Review Summary: 3001: A Drum and Bass Odyssey. Mesmerizing percussions meet our expanding Universe.
One fascinating asset of electronic music is how well you can create sonic atmospheres. After all, why are synthesizers so appealing to the human ear? Maybe it is because they feed our imaginations in the same way that dreams do. In explaining how he made Selected Ambient Works Volume II
, Aphex Twin
once said that he drew inspiration from his very own dreams. Throughout its history, electronic music has often been about making us visualize or feel wonderful and not-yet-seen things, from the gloomy and enamoured keyboards of Depeche Mode
's Black Celebration
to the urban, elegant landscapes of Underworld
as well as the mysterious and sorrowful alleys of Burial
. Synthpop, progressive house, dubstep, it doesn't matter because each electronic genre has something to say to the world, and a world to create on its own.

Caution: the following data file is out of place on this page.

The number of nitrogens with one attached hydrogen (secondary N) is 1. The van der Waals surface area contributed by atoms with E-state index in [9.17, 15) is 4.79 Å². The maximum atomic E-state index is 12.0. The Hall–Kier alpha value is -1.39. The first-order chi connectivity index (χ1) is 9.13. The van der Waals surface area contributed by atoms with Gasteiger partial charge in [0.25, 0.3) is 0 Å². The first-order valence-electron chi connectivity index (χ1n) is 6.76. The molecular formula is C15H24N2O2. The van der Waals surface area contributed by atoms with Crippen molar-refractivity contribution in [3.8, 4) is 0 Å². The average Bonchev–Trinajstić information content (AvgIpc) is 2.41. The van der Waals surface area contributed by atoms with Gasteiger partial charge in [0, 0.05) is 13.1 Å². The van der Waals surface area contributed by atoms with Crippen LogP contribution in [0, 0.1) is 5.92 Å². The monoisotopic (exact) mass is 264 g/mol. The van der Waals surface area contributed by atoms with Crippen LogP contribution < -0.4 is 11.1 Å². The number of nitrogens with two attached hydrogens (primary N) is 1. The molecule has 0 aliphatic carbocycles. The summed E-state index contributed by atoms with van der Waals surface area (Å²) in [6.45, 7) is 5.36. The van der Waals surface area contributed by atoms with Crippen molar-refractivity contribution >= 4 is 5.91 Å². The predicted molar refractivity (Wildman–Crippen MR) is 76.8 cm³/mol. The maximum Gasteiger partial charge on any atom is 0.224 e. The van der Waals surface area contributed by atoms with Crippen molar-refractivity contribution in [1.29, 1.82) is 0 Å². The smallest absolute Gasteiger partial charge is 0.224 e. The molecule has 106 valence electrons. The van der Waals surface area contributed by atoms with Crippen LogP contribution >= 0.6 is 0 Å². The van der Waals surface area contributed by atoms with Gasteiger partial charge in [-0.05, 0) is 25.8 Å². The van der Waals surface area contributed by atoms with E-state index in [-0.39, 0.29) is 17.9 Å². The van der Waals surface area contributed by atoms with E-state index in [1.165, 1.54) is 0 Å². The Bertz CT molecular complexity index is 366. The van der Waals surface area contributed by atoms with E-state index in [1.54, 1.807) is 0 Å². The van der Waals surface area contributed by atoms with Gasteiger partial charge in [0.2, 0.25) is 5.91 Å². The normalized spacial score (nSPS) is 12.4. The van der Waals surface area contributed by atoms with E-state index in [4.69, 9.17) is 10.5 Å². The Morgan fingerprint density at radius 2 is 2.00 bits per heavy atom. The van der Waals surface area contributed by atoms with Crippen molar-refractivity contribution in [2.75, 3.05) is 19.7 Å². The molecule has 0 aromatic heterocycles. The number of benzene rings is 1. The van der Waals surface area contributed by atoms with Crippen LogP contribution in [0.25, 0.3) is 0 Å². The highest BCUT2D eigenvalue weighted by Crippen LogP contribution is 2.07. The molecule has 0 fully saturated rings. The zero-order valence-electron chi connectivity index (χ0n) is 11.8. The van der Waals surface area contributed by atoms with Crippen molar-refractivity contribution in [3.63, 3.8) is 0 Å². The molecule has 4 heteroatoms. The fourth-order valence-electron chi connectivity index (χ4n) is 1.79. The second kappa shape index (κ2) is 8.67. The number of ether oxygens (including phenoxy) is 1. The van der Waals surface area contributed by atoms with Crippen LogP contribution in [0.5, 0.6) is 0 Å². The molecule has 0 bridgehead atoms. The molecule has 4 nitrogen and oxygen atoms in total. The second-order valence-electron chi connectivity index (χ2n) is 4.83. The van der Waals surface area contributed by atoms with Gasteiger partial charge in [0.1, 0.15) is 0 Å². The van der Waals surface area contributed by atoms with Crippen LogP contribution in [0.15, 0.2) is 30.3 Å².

With The Astral Traveller
, James Clements, A.K.A. ASC, prolific electronic music producer hailing from England, makes us travel far, far away with the assistance of drum'n'bass. Although the album is danceable (like DnB regularly is), you can very well listen to it in a state of contemplation. It is one of those electronic albums that have both a "chill out" quality and a "club" quality to them - Reform Club
of Claro Intelecto
is one of many examples of that. You can blast it in the car when on the highway, or appreciate it before going to sweet sleep. I have listened to it several times during a ride on the bus when it was late at night, watching the stars rise and the dark buildings pass quickly before my eyes, losing myself in the adventure it offers.